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Feds slam Chinese fakers (updated)

by David Zatz on

American companies doing business in China have run into widespread intellectual property theft, right down to entire factories (with signs) being duplicated. The problem shows no sign of abating; indeed, at least eight Chinese companies allegedly displayed their fakes at the SEMA auto-aftermarket show this week.

chinese

Omix-ADA, the largest independent maker of Jeep parts and accessories, recently got subpoenas against eight Chinese companies for copyright and trademark violations. Federal marshals raided two Chinese companies’ booths in the convention center yesterday; six others were raided at the nearby Automotive Aftermarket Products Expo (Changzhou Jiulong Auto Lamps, Guangzhou Vcan Electronic Technology, Maxgrand Ltd., Sanmak Lighting, Shenzen Unisun Technology, and Unity 4wd Accessories.)

According to Quadratec’s blog, Omix-ADA’s head of marketing, Henk Van Dongen, Omix-ADA’s Director of Marketing, said,  ”Normally they have a hearing… but the judge took one look at the paperwork and said, ‘there is no denying this.’” The company worked with SEMA organizers to minimize any disruption.

chinese knockoff parts

The US Marshals quickly stopped the eight companies from interacting with show-goers, boxing up evidence — products and paperwork alike.  Van Dongen said the booth employees were mostly just surprised; others tried to hide their products.

Van Dongen said, ”It’s not just about Omix and Rugged Ridge, it’s something that is industry-wide and something that has been building up and becoming more and more rampant over the past two to three years.” He said the company is willing to work with competitors to fight counterfeits. “It’s a little like playing whack a mole, and hopefully if we whack them one time too many, then they won’t be coming back.” One problem is that it is nearly impossible to intercept the parts as they go through Customs.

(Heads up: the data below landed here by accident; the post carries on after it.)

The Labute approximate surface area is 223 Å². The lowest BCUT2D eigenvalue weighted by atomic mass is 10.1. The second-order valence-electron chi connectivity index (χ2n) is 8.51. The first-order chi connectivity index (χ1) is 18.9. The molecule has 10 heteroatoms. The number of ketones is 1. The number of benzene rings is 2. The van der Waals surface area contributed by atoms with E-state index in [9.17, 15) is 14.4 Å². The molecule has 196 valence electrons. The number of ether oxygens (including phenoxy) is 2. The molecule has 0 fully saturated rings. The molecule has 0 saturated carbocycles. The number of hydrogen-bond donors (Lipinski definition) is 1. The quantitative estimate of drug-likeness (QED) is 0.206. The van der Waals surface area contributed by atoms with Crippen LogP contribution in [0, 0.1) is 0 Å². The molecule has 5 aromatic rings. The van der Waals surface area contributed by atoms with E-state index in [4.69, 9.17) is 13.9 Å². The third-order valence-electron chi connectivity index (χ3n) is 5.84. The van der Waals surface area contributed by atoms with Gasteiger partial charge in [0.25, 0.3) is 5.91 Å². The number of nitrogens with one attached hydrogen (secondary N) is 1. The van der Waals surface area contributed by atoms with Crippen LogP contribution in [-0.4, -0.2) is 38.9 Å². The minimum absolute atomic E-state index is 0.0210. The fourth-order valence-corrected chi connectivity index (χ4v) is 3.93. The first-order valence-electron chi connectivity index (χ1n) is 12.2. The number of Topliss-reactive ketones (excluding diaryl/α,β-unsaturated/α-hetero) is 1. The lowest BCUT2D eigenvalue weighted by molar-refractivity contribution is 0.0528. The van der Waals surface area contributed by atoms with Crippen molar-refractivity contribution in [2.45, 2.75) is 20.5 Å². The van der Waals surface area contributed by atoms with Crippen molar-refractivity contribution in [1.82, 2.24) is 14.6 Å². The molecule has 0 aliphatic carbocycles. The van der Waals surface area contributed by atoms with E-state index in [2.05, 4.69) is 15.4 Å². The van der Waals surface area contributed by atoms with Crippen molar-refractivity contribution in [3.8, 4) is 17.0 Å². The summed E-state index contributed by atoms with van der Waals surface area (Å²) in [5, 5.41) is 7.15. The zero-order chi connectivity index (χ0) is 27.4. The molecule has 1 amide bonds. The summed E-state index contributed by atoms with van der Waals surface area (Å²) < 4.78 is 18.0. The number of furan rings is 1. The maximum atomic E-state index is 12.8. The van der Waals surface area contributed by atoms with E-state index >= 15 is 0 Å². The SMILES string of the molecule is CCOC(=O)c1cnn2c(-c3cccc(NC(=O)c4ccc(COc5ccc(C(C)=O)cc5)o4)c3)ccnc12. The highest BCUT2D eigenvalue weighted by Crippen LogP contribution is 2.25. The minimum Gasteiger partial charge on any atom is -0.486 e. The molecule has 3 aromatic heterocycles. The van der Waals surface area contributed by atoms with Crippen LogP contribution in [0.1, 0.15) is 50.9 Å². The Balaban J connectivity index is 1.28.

Wednesday’s raid recovered numerous Omix-ADA knockoffs, along with those of other vendors, but the marshalls could only keep what was in the subpoenas.

Counterfeit products, often sold on Amazon, eBay, and similar sites,  can be dangerous, and not just for auto products: recent reports claim that 90% of Apple power supplies on Amazon are fakes, and take-aparts show them to be poorly designed and unsafe.  For car parts, a failure could easily lead to death. — via Matt Konkle, Quadratec.com

Update: Omix-ADA issued an official release, noting:

Omix-ADA worked hand-in-hand with show management teams to follow clear guidelines designed to help combat infringing product at the show, which was enhanced with the court order. Counterfeit product and copyright infringement is in direct violation of SEMA and AAPEX policies and the managing parties have taken appropriate action to remove violating exhibitors from the premises.

As a dedicated exhibitor, Omix-ADA would like to thank SEMA and AAPEX management for their help and cooperation in working with the company to help protect its patent and trademark rights, as well as the aftermarket customers. Omix-ADA is also pursuing litigation with several companies selling infringing product at various online retailers.

David Zatz founded Allpar in 1998 (based on a site he had begun in 1993-94), after years of writing reviews for retail trades. He has been quoted by the New York Times, the Daily Telegraph, the Detroit News, and USA Today. Before making Allpar a full-time career, he was a consultant in organizational psychology. You can reach him by using our contact form (much preferred) or by calling (313) 766-2304


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